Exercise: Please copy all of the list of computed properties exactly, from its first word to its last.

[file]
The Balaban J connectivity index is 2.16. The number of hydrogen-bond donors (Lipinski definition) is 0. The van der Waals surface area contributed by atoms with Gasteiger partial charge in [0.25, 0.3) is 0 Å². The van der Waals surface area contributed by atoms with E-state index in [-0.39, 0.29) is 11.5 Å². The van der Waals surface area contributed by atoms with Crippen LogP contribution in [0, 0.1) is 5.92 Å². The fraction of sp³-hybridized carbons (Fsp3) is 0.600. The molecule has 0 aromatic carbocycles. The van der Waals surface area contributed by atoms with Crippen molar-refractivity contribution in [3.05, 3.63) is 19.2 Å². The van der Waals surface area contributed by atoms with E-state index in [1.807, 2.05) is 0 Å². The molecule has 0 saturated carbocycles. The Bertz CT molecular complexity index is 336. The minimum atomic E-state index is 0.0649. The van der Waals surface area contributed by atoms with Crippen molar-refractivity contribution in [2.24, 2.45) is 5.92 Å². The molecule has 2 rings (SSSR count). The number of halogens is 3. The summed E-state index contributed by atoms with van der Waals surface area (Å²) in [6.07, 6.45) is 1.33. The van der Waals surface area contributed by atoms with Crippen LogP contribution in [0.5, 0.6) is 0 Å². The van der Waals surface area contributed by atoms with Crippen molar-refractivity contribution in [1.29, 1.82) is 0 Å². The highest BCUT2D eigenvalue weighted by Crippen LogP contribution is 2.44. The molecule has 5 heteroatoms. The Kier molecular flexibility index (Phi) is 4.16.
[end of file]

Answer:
The Balaban J connectivity index is 2.16. The number of hydrogen-bond donors (Lipinski definition) is 0. The van der Waals surface area contributed by atoms with Gasteiger partial charge in [0.25, 0.3) is 0 Å². The van der Waals surface area contributed by atoms with E-state index in [-0.39, 0.29) is 11.5 Å². The van der Waals surface area contributed by atoms with Crippen LogP contribution in [0, 0.1) is 5.92 Å². The fraction of sp³-hybridized carbons (Fsp3) is 0.600. The molecule has 0 aromatic carbocycles. The van der Waals surface area contributed by atoms with Crippen molar-refractivity contribution in [3.05, 3.63) is 19.2 Å². The van der Waals surface area contributed by atoms with E-state index in [1.807, 2.05) is 0 Å². The molecule has 0 saturated carbocycles. The Bertz CT molecular complexity index is 336. The minimum atomic E-state index is 0.0649. The van der Waals surface area contributed by atoms with Crippen molar-refractivity contribution in [2.24, 2.45) is 5.92 Å². The molecule has 2 rings (SSSR count). The number of halogens is 3. The summed E-state index contributed by atoms with van der Waals surface area (Å²) in [6.07, 6.45) is 1.33. The van der Waals surface area contributed by atoms with Crippen LogP contribution in [0.5, 0.6) is 0 Å². The van der Waals surface area contributed by atoms with Crippen molar-refractivity contribution in [1.29, 1.82) is 0 Å². The highest BCUT2D eigenvalue weighted by Crippen LogP contribution is 2.44. The molecule has 5 heteroatoms. The Kier molecular flexibility index (Phi) is 4.16.